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How swing voters feel about Medicare-for-all

The case for not worrying about Medicare-for-all’s electability.

Sen. Bernie Sanders at an event to introduce the “Medicare for All Act of 2019.”
Tom Williams/CQ Roll Call via Getty Images
Dylan Scott covers health care for Vox. He has reported on health policy for more than 10 years, writing for Governing magazine, Talking Points Memo and STAT before joining Vox in 2017.

Insert all caveats about the unpredictability of politics here, but it sure looks as though Bernie Sanders and Medicare-for-all could be on the ballot against Donald Trump in November.

It’s an experiment our democracy has never run before: an avowed democratic socialist on top of a major-party ticket, running on a single-payer program that would fundamentally transform American health care. Nobody knows what the results would be.

The politics of Medicare-for-all will be debated endlessly for the rest of the year, should Sanders secure the nomination. But there are a bunch of open questions we don’t yet know the answers to.

How much will Trump’s campaign focus on health care, given his own record? It has millions to spend on a negative ad campaign, but it will need to pick its message. Will Sanders moderate himself at all? I took note of his campaign promising that a Medicare-for-all bill would be introduced during the first week of his presidency, which is not the same thing as pledging such a bill would actually be passed and become law.

I did my best to sort through all the evidence in this story. In short, Medicare-for-all is working for Sanders in the primary because, well, Democratic voters generally support replacing private insurance with a single government plan. It is that simple.

“It is a winner for Bernie because it is part of his brand and it feels authentic coming from him,” Ashley Kirzinger, who helps run the polling by the Kaiser Family Foundation, told me. “I mean, he is the reason why we are discussing it and it has been front and center during the Democratic campaign.”

As for the general election, we just don’t know how the issue would play; there is evidence to make the case Medicare-for-all would be a winner, a loser or a net neutral. We do know opinions can be moved on the issue: higher approval if you tell people there will be no cost-sharing, much lower approval if you tell them that their taxes will go up.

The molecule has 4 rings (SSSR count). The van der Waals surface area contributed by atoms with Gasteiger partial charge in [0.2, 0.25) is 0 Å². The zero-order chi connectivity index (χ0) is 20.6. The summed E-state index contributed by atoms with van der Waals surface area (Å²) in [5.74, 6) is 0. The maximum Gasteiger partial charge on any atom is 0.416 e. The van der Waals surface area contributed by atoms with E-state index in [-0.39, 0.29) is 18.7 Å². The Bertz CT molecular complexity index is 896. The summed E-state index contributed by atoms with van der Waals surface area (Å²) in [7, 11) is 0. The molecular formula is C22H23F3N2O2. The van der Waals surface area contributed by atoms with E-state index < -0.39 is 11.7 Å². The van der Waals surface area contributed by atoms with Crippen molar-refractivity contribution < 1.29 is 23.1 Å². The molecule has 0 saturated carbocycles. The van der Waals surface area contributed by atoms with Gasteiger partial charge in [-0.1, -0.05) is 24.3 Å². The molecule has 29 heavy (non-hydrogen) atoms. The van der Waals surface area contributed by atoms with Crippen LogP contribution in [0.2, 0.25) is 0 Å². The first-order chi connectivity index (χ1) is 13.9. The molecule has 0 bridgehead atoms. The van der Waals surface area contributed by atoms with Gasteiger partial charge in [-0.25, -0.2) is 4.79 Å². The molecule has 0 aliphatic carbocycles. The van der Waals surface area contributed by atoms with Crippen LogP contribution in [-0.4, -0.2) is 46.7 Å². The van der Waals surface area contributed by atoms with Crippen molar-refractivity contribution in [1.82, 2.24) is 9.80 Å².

But all of that analysis kind of misses the forest for the frees. Are voters actually going to be using Medicare-for-all to decide which candidate they should vote for in the general election? And even if they do, is it a definitive advantage for either side?

That’s why I wanted to draw your attention to something you might have missed if you didn’t read to the very end of the story above. It suggests to me that maybe, just maybe, all this consternation about Medicare-for-all sinking Sanders against Trump is a little bit overblown. It’s a rather unique set of survey data, asking swing voters what would actually sway their vote.

Over a couple of months last summer, the Kaiser Family Foundation gathered responses from 605 swing voters, a nationally representative sample. (Margin of error is 5 percentage points for the whole group.) They asked them whether Trump’s position or the Democratic candidate’s position on health care would make them more likely to vote for that person.

Here are the findings most relevant to our discussion:

  • Overall, 32 percent said health care made them more likely to support Trump; 50 percent said health care is what would make them more likely to vote for the Democratic candidate.
  • 12 percent of those who went with the president because of health care said Trump’s opposition to “national health care/single-payer/Medicare-for-all/socialism” is why they were more likely to vote for him.
  • 9 percent who sided with Democrats on health care said support for Medicare-for-all explained their decision.
  • If you broaden the issue to “increasing health insurance coverage,” 44 percent of those respondents said that is the reason they would back the Democrats.

This is not dispositive. It’s one poll; the samples get pretty small once you are looking at, for example, voters who support Trump because of health care. And these results are from last summer; things could look different after the general election ad blitz.

But taken together, the results give good reason to think Medicare-for-all is more of a wash electorally than the discourse might lead you to believe. Narrowly, on Medicare-for-all itself, about as many people back Democrats over it as oppose them.

But really, the most telling thing to me is people don’t prioritize Medicare-for-all when they think about health care. The top reason given for supporting Trump because of the issue was “lowering the amount people pay for health care.” For Democrats, it was broadly “increasing health insurance coverage.”

Americans have a lot of frustrations with health care, and they want fixes. They don’t think about this ideologically. They want to know how you will make sure people are covered and how you will lower their costs. My bet would be the candidate who speaks to those concerns will win the health care debate in the upcoming campaign.

This story appears in VoxCare, a newsletter from Vox on the latest twists and turns in America’s health care debate. Sign up to get VoxCare in your inbox along with more health care stats and news.

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